We’re in an era of breaches and violations and stolen identities. For the most part we’re dealing with global entities that own the means whereby politicians garner votes, have vast access to capital to fund lobbying efforts, and are constitutionally certain of their own moral cause.
So are we doomed to let them take our data and then to watch as that same data is used against us or shared by hackers? Yes, frankly.
The solution? Let’s make a digital Environmental Protection Agency. Call it the Digital Protection Agency. Its job would be to clean up toxic data spills, educate the public, and calibrate and levy fines.
How might a digital EPA function? Well, it could do some of the work that individuals do today. For example, the website of Australian security expert Troy Hunt, haveibeenpwned.com keeps track of nearly 5 billion hacked accounts. You give it your email, and it tells you if you’ve been found in a data breach.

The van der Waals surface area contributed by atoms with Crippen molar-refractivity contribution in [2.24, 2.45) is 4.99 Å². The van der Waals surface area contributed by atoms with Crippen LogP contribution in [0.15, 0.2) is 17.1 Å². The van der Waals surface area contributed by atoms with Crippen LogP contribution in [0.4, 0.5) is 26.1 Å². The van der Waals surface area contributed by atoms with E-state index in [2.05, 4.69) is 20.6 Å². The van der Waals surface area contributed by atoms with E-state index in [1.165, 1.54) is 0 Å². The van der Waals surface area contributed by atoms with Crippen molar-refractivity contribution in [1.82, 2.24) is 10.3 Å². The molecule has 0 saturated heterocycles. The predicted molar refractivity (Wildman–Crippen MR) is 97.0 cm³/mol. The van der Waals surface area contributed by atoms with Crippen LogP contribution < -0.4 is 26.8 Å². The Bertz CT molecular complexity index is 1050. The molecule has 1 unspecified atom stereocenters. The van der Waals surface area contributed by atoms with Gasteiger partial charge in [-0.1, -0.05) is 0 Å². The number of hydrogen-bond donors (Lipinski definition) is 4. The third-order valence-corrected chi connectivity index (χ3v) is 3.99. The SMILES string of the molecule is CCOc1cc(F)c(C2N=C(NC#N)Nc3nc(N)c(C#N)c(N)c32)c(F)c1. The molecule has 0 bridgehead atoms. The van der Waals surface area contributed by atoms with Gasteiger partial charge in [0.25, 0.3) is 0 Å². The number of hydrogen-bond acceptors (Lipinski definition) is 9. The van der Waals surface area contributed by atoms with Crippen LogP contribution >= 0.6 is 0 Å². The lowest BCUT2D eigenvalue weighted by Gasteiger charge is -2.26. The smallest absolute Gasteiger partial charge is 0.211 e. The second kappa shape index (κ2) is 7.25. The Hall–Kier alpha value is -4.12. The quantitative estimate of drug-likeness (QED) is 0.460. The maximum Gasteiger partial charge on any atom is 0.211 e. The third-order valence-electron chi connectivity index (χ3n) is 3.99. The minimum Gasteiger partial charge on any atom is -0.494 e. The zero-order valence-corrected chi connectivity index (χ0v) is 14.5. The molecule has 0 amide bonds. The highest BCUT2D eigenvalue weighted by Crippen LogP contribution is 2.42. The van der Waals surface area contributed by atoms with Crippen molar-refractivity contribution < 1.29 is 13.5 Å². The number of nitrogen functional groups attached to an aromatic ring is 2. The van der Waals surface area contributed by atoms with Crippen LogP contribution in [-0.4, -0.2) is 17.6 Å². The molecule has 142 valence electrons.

A federal agency could and should do that work, not just one very smart Australian—and it could do even better, because it would have a framework for legally exploring, copying, and dealing with illegally obtained data/information.
You could pull this off with $15 million or $20 million for tech infrastructure and to support a team—four engineers to build the platform, some designers, and then a few dozen graphic artists to make the charts and tables.
Related reading: Holding algorithms (and the people behind them) accountable is still tricky, but doable